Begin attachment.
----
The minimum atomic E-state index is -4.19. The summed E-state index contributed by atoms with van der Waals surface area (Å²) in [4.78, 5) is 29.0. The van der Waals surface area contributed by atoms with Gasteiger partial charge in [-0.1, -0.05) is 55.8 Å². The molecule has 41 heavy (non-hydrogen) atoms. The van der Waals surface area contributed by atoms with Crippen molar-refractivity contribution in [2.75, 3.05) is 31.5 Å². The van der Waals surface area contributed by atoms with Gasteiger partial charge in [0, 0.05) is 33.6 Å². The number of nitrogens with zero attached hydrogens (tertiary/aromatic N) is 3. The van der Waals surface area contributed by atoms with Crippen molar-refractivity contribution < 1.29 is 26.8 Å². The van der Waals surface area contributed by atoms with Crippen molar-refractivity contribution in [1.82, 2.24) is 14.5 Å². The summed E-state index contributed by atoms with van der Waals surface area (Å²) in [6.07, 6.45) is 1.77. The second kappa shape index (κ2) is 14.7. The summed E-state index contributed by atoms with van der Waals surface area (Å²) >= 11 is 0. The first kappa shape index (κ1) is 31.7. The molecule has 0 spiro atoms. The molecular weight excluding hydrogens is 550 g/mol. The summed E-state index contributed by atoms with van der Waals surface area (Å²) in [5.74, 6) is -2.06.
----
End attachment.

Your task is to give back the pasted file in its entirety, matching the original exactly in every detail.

The minimum atomic E-state index is -4.19. The summed E-state index contributed by atoms with van der Waals surface area (Å²) in [4.78, 5) is 29.0. The van der Waals surface area contributed by atoms with Gasteiger partial charge in [-0.1, -0.05) is 55.8 Å². The molecule has 41 heavy (non-hydrogen) atoms. The van der Waals surface area contributed by atoms with Crippen molar-refractivity contribution in [2.75, 3.05) is 31.5 Å². The van der Waals surface area contributed by atoms with Gasteiger partial charge in [0, 0.05) is 33.6 Å². The number of nitrogens with zero attached hydrogens (tertiary/aromatic N) is 3. The van der Waals surface area contributed by atoms with Crippen molar-refractivity contribution < 1.29 is 26.8 Å². The van der Waals surface area contributed by atoms with Crippen molar-refractivity contribution in [1.82, 2.24) is 14.5 Å². The summed E-state index contributed by atoms with van der Waals surface area (Å²) in [6.07, 6.45) is 1.77. The second kappa shape index (κ2) is 14.7. The summed E-state index contributed by atoms with van der Waals surface area (Å²) >= 11 is 0. The first kappa shape index (κ1) is 31.7. The molecule has 0 spiro atoms. The molecular weight excluding hydrogens is 550 g/mol. The summed E-state index contributed by atoms with van der Waals surface area (Å²) in [5.74, 6) is -2.06.